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115

Here's one data point from a software company that has an interest in security. I know this is common in similar organisations. There is a number of networks. They are physically separated and airgapped, run different colour-coded network cables. Each employee has an 'administration' machine, which can connect to the Internet (via a proxy) for doing email ...


71

In my experience, it is common for developers to have admin access on their own machines. It is also common for them not to have admin access on their own machines. However, in the latter situation some accommodation is generally made so they can get their jobs done without too much friction. One very common accommodation is access to a Hypervisor on the ...


65

Logging the value of a failed password attempt (cleartext or otherwise) seems like a security anti-pattern. I've never seen a web app that does this, and I'm not aware of any default system services such as SSH that do either. As pointed out by @tylerl below, most systems simply log meta-information about an access attempt (e.g. username, time, perhaps IP ...


58

Cardholder name, 4 last digits of CC number and its expiration date are all NOT sensitive data. The cardholder name and expiration date only require protection if you are storing them with the full primary account number, not the truncated 4 digit number. If you are storing, processing, or transmitting cardholder data then you must meet all of the other PCI ...


53

The request for this information may not only be for a security audit, but also a process audit, and it sounds like it might be well founded, since: If you wanted to break into their portion of this system, you come after me. What would happen if you were "hit by a truck" tomorrow? If you are the only one that knows the systems, your clients and theirs ...


47

I work for a fairly large investment management firm (~6000 employees) and developers are one of the groups that we approve for local admin access. We tell them not to install any software, as that is handled by local desktop/software compliance. We also have a Developers AD Group that allows members to change the execution policy on their machines without ...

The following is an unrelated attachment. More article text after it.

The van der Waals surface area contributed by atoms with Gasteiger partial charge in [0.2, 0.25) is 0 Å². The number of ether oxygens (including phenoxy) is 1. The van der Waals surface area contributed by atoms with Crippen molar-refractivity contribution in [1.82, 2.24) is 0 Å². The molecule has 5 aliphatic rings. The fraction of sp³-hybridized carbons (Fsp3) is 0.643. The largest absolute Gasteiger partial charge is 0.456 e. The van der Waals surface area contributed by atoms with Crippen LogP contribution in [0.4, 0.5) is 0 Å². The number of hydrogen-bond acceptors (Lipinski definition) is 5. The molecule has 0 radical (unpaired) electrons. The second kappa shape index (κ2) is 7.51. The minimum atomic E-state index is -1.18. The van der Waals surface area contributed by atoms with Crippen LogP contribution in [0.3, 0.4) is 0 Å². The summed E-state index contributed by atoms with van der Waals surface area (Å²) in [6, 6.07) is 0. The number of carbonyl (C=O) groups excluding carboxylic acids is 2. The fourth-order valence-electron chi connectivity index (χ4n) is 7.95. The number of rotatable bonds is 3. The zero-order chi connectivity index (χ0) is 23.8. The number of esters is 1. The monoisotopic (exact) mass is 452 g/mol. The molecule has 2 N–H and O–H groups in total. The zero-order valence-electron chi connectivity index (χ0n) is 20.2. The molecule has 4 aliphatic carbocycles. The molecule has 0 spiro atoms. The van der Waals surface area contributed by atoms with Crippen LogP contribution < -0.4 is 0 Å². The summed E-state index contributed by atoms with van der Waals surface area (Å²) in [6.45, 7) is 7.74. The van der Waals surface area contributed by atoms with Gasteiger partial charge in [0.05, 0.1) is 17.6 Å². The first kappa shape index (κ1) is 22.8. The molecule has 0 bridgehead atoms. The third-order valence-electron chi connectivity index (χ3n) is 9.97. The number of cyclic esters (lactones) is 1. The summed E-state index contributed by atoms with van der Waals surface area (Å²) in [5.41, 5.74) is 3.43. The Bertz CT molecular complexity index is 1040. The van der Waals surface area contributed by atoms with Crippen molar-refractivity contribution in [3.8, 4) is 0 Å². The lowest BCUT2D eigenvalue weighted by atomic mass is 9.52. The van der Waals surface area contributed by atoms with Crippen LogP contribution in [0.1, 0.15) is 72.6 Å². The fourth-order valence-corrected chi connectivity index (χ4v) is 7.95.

35

I don't know of any technical security impact relating to not adhering to EU cookie laws. Ultimately I think this is mostly down to the discretion of the assessor and the context of the assessment. Privacy issues are security-adjacent and come with similar PR impacts, and may even be judged to infringe upon the rights of the individual, so I think in some ...


31

In my career, with rather small companies (less than 100 people), we always had local admin rights. We either have real desktop machines which are maintained by IT, but got the rights, or we were allowed to have virtual machines of all sorts that we completely managed by our own. If we had not local admin access, we would try all sorts of bad "solutions" ...


30

You said "Very little of this stuff is actual legal requirement" but depending on which government this concerns, this may be a very strict legal requirement. If that government requires their departments/agencies to follow NIST SP800-53 then they can't just answer "we have a guy." The answers to these security controls require detailed information giving ...


29

In a rather small department of a larger organization (~100 in department, ~3500 in full organization) we chose an in the middle solution: sysadmins had 2 accounts, one (non administrator even for the local machine) that was used for non administative tasks (mail, document edition, etc.) and one with AD administrator priviledges that was supposed to be only ...


27

In a formal review of an application's security, all libraries should be vetted for security defects. However, this is not the point of OWASP-2013 A9. The core of OWASP-2013 A9 is about having a policies in place to ensure that an application isn't compromised due to negligence. OWASP states the following: Identify all components and the versions you ...


27

In my experience allowing and disallowing local admin access is common, just as common as dirty workarounds for the latter. - So you should ask yourself: Which threat to your network is made worse by local admin rights? To which the answer shoud be: NONE - The access to resources in your network should be restricted on a per user basis, completely ...


23

There are lots of different ways in which PCI impacts what you do; I'd point out the data security standards (PCI-DSS). Among many other things, they require strong authentication for anyone accessing the system remotely, and have a wide variety of restrictions on what kind of data you can keep. Don't even think about storing credit cards without ...


21

First, IANAL. Secondly, this is entirely dependant on your local laws and regulations. PCI-DSS is a guideline, but adherence to the guideline may be a requirement as part of certain laws. I'm not aware of any countries that do this, but in such a case you could be prosecuted if you violate a law that makes PCI-DSS adherence mandatory. The more common case ...


20